Residents of East St. Louis are used to politicians making promises they don't keep, and the state legislature's bill creating a "promise zone" is the latest feel-good idea destined to disappoint.
The bill, which awaits Gov. Pat Quinn's signature, is intended to create scholarship opportunities for students who might not otherwise have the means to go to the local community college. Certainly students in East St. Louis can use helping hands, and this would be funded with private dollars rather than tax money -- to start, at least.
But as Sen. Kyle McCarter pointed out, there are already numerous private organizations that offer scholarships. Another layer of government is duplicating efforts and unnecessary.
Sponsor Sen. James Clayborne also touts this as a way to stop the bleeding at East St. Louis School District 189, which he said loses 250 to 300 students a year. If keeping families in the city is his goal, this is an ineffective way to achieve it. The possibility of a scholarship won't compensate for the city's low-performing schools or its sky-high violent crime rate.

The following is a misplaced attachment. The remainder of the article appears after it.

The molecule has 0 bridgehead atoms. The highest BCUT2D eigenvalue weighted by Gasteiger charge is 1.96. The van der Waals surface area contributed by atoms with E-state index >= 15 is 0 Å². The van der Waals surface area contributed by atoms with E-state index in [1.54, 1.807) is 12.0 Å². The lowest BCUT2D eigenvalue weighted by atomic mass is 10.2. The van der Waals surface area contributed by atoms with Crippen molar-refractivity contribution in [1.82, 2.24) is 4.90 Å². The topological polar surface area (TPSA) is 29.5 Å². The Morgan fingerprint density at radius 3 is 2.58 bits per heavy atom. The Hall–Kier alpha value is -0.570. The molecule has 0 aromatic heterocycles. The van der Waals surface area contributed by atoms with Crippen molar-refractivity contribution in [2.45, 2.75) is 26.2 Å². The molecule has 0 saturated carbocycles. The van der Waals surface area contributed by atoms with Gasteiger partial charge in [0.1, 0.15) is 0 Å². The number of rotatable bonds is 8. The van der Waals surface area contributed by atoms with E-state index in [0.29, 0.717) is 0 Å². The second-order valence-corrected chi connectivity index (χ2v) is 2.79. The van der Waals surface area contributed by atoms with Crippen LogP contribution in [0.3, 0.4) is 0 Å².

But we suspect the promises being made aren't so much about helping students as they are about helping the political crowd, who would get a new way to grab power and create jobs for friends and family.
A promise zone board would be created that could hire a director, a treasurer, a secretary, a lawyer and anyone else deemed necessary; up to 15 percent of the budget could go to overhead rather than scholarships.
Mayor Alvin Parks and Clayborne would appoint the board members, and Parks would also serve on the board. Wouldn't the school superintendent be the obvious standing member? He would be -- if this bill was actually about the students.